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Last Updated:  Friday, 4 April, 2003, 13:07 GMT 14:07 UK
National dream ends too soon
By Sophie Brown
BBC Sport at Aintree

If it is every racehorse owner's dream to win the Grand National, then to sell the victorious horse weeks before the Aintree spectacle must be a nightmare.

Little Polveir won the 1989 Grand National but did not run in the red and white colours of Mike Shone that he had carried for the whole of his racing career.

Shone held the largest share (35%) of the horse along with three partners but they took the decision to sell up just six weeks before Aintree.

"Some soldiers approached (Little Polveir's trainer) John Edwards and said, 'Have you got us anything you can sell us to that we could ride in the Grand Military at Sandown?', Shone told this website.

Jimmy Frost steers Little Polveir over one of Aintree's fearsome fences
Little Polveir on his way to victory in 1989
"What they were after was a horse nearing the end of its career that would be a safe conveyance.

"John had two 12-year-old horses that fitted the bill - Little Polveir and Castle Warden, which I also co-owned.

"We'd entered them both for the Grand National in the January. This was the February," said Shone, a Welsh-born businessman who is now based in Berkshire.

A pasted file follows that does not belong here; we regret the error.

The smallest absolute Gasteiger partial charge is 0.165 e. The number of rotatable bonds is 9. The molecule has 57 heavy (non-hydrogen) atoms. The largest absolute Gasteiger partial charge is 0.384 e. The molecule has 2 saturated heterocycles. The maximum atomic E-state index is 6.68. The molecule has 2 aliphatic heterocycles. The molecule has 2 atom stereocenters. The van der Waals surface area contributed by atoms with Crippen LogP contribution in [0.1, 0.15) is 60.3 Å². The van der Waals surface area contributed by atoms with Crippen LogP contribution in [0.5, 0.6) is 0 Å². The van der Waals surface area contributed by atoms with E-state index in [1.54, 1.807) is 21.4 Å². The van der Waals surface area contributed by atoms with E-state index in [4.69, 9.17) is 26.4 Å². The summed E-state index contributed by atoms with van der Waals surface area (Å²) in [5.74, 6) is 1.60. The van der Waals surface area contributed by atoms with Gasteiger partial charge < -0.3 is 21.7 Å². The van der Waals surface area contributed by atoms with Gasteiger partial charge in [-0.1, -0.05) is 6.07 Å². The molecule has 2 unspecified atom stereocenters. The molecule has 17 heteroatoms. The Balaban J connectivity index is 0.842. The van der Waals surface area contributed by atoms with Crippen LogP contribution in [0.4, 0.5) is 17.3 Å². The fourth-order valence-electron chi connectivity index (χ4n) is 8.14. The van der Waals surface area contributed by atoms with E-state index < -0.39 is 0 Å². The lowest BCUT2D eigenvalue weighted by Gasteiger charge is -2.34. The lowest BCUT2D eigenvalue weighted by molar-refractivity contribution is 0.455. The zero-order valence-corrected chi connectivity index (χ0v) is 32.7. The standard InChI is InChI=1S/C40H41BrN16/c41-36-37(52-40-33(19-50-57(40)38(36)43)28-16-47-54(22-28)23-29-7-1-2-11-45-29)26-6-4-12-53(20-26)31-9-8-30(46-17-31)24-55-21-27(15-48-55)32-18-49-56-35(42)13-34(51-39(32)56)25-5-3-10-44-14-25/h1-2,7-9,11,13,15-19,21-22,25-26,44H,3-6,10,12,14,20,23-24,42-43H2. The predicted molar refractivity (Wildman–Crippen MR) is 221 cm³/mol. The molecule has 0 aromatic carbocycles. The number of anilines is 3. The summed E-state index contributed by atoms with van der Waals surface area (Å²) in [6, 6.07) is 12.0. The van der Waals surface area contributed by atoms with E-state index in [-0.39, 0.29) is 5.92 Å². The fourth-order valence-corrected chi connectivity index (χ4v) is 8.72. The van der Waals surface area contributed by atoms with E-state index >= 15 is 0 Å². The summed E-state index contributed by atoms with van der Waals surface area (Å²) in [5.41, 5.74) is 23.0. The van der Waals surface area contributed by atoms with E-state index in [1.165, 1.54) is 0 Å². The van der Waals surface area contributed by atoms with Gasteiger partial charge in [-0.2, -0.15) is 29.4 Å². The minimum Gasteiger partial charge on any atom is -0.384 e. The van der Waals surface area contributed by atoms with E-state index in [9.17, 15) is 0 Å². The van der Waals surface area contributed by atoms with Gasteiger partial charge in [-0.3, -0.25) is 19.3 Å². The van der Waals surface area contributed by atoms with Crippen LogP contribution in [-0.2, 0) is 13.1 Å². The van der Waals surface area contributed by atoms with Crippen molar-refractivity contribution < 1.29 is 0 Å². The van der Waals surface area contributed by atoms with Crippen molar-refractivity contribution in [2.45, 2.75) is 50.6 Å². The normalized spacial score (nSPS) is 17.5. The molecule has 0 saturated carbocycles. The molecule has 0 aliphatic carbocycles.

"Basically we decided that as the ground was hard as iron and therefore suited Castle Warden and not Polvier, the thing to do was to sell Polveir.

"Of course no sooner had we done it, it started to rain and rain and on the day of the National, it was as soft as you like."


The rest is history as 28-1 shot Little Polveir beat West Tip by seven lengths.

Shone missed out on winning the National but at least did not lose out financially.

"I backed it to win my share of the prize money but even so I obviously regret selling him.

"But I was very thrilled he won because of course we'd had him from four, when he was unbroken, until 12."

All National Hunt owners are aware of the ups and downs of the sport and Shone has had enjoyed plenty of the former.

Little Polveir's nine wins for him included a Scottish National victory while Castle Warden's 16 wins included several valuable chases.

Fair View was a Cheltenham Festival winner while Sugarally won the forerunner of the Racing Post Chase.

Shone has three horses currently in training - they include Nil Desperandum, who finished in the prize money at Cheltenham and who is set for novice chasing next season.

The horse's name aptly sums up the importance of optimism for National Hunt owners - after all, the next horse might just be a Grand National winner.

Links to more Grand National 2003 stories


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